A German university plans to give back a fragment of the Parthenon sculptures, marking the first time any piece of the statues held outside Greece has been returned to Athens, the Culture Ministry said Monday.
The vice-rector of Heidelberg University, Angelos Chaniotis, informed Greek Prime Minister Costas Caramanlis of the decision during a meeting Monday in Athens, the ministry said.
"This is a highly important symbolic gesture," a ministry announcement said.
The 5th century B.C. sculpture from ancient Acropolis, which depicts a man's foot, belongs to the north section of the Parthenon frieze, a nearly 500-foot-long strip of marble slabs decorated in relief with figures from a religious procession.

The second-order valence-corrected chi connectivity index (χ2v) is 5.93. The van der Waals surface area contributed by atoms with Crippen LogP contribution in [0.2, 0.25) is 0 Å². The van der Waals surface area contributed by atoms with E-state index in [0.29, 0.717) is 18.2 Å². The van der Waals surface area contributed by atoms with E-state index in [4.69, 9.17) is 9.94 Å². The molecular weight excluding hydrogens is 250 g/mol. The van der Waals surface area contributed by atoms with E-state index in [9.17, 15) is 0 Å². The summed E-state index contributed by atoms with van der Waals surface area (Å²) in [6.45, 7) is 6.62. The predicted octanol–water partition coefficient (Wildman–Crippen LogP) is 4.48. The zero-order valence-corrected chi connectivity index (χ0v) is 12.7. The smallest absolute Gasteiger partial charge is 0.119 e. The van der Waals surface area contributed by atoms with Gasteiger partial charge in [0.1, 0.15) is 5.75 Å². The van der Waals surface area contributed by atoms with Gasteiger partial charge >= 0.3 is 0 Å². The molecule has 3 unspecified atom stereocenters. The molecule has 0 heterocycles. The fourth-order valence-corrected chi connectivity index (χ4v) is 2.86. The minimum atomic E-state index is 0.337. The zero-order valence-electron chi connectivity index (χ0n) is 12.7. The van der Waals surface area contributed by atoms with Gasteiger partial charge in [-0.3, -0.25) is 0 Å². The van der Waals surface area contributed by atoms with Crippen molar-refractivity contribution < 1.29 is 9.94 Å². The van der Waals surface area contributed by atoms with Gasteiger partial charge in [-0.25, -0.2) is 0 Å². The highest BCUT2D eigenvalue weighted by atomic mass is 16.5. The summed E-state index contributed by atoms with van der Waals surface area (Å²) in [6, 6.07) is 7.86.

Greece has waged a long campaign to win back the Elgin Marbles, a large collection of Parthenon sculptures in the British Museum in London.
Parts of the Parthenon sculptures also are held in the Louvre, and in museums in the Vatican, Vienna, Munich, Copenhagen and Palermo.
The Parthenon temple on the Acropolis, dedicated to Athena, goddess of wisdom, was built between 447 and 432 B.C.
With Dorothy King's book coming out, this debate will likely heat up much in the coming days ...